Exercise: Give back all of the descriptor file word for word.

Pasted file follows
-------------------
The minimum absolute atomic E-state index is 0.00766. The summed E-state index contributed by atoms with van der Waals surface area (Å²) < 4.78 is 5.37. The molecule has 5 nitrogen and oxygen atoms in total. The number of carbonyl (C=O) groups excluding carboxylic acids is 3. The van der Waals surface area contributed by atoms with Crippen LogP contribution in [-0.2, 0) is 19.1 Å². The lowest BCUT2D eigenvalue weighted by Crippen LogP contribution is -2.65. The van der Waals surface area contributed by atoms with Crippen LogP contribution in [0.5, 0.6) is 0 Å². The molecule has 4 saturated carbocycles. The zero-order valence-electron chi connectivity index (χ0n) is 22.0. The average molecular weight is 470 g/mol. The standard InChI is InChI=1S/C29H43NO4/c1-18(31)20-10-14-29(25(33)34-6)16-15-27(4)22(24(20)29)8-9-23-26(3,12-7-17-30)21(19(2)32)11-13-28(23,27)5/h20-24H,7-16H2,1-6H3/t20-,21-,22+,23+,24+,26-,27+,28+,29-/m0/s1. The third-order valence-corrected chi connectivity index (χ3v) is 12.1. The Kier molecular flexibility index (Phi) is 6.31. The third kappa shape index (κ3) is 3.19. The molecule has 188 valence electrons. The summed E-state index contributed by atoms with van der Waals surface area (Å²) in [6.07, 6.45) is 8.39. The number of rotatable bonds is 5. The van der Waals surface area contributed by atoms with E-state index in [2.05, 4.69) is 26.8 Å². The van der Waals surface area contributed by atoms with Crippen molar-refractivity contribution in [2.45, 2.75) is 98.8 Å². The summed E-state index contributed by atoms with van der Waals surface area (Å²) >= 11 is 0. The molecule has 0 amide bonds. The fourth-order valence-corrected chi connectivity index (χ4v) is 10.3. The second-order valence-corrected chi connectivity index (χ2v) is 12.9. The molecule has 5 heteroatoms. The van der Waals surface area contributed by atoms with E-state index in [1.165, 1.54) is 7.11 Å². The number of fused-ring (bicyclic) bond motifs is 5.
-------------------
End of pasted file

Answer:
The minimum absolute atomic E-state index is 0.00766. The summed E-state index contributed by atoms with van der Waals surface area (Å²) < 4.78 is 5.37. The molecule has 5 nitrogen and oxygen atoms in total. The number of carbonyl (C=O) groups excluding carboxylic acids is 3. The van der Waals surface area contributed by atoms with Crippen LogP contribution in [-0.2, 0) is 19.1 Å². The lowest BCUT2D eigenvalue weighted by Crippen LogP contribution is -2.65. The van der Waals surface area contributed by atoms with Crippen LogP contribution in [0.5, 0.6) is 0 Å². The molecule has 4 saturated carbocycles. The zero-order valence-electron chi connectivity index (χ0n) is 22.0. The average molecular weight is 470 g/mol. The standard InChI is InChI=1S/C29H43NO4/c1-18(31)20-10-14-29(25(33)34-6)16-15-27(4)22(24(20)29)8-9-23-26(3,12-7-17-30)21(19(2)32)11-13-28(23,27)5/h20-24H,7-16H2,1-6H3/t20-,21-,22+,23+,24+,26-,27+,28+,29-/m0/s1. The third-order valence-corrected chi connectivity index (χ3v) is 12.1. The Kier molecular flexibility index (Phi) is 6.31. The third kappa shape index (κ3) is 3.19. The molecule has 188 valence electrons. The summed E-state index contributed by atoms with van der Waals surface area (Å²) in [6.07, 6.45) is 8.39. The number of rotatable bonds is 5. The van der Waals surface area contributed by atoms with E-state index in [2.05, 4.69) is 26.8 Å². The van der Waals surface area contributed by atoms with Crippen molar-refractivity contribution in [2.45, 2.75) is 98.8 Å². The summed E-state index contributed by atoms with van der Waals surface area (Å²) >= 11 is 0. The molecule has 0 amide bonds. The fourth-order valence-corrected chi connectivity index (χ4v) is 10.3. The second-order valence-corrected chi connectivity index (χ2v) is 12.9. The molecule has 5 heteroatoms. The van der Waals surface area contributed by atoms with E-state index in [1.165, 1.54) is 7.11 Å². The number of fused-ring (bicyclic) bond motifs is 5.